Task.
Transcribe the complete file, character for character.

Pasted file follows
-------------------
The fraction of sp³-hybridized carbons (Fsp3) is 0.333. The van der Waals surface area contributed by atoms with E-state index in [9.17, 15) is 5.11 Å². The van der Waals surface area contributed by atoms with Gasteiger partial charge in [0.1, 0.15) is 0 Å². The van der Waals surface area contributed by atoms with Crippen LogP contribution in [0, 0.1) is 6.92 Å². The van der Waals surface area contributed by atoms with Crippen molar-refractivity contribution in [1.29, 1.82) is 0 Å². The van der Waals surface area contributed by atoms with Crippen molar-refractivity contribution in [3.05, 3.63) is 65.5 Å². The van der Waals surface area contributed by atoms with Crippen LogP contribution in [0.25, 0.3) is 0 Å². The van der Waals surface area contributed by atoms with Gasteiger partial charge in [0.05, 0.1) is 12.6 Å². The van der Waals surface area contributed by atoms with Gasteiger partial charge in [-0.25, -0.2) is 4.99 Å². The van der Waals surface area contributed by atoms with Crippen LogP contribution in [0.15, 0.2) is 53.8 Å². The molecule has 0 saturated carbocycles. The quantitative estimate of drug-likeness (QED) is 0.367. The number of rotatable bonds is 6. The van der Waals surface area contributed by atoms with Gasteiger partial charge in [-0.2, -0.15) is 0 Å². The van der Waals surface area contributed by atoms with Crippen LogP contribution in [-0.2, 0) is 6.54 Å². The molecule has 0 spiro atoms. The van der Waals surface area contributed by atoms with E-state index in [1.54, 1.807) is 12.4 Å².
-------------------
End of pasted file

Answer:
The fraction of sp³-hybridized carbons (Fsp3) is 0.333. The van der Waals surface area contributed by atoms with E-state index in [9.17, 15) is 5.11 Å². The van der Waals surface area contributed by atoms with Gasteiger partial charge in [0.1, 0.15) is 0 Å². The van der Waals surface area contributed by atoms with Crippen LogP contribution in [0, 0.1) is 6.92 Å². The van der Waals surface area contributed by atoms with Crippen molar-refractivity contribution in [1.29, 1.82) is 0 Å². The van der Waals surface area contributed by atoms with Crippen molar-refractivity contribution in [3.05, 3.63) is 65.5 Å². The van der Waals surface area contributed by atoms with Crippen LogP contribution in [0.25, 0.3) is 0 Å². The van der Waals surface area contributed by atoms with Gasteiger partial charge in [0.05, 0.1) is 12.6 Å². The van der Waals surface area contributed by atoms with Gasteiger partial charge in [-0.25, -0.2) is 4.99 Å². The van der Waals surface area contributed by atoms with Crippen LogP contribution in [0.15, 0.2) is 53.8 Å². The molecule has 0 saturated carbocycles. The quantitative estimate of drug-likeness (QED) is 0.367. The number of rotatable bonds is 6. The van der Waals surface area contributed by atoms with Gasteiger partial charge in [-0.2, -0.15) is 0 Å². The van der Waals surface area contributed by atoms with Crippen LogP contribution in [-0.2, 0) is 6.54 Å². The molecule has 0 spiro atoms. The van der Waals surface area contributed by atoms with E-state index in [1.54, 1.807) is 12.4 Å².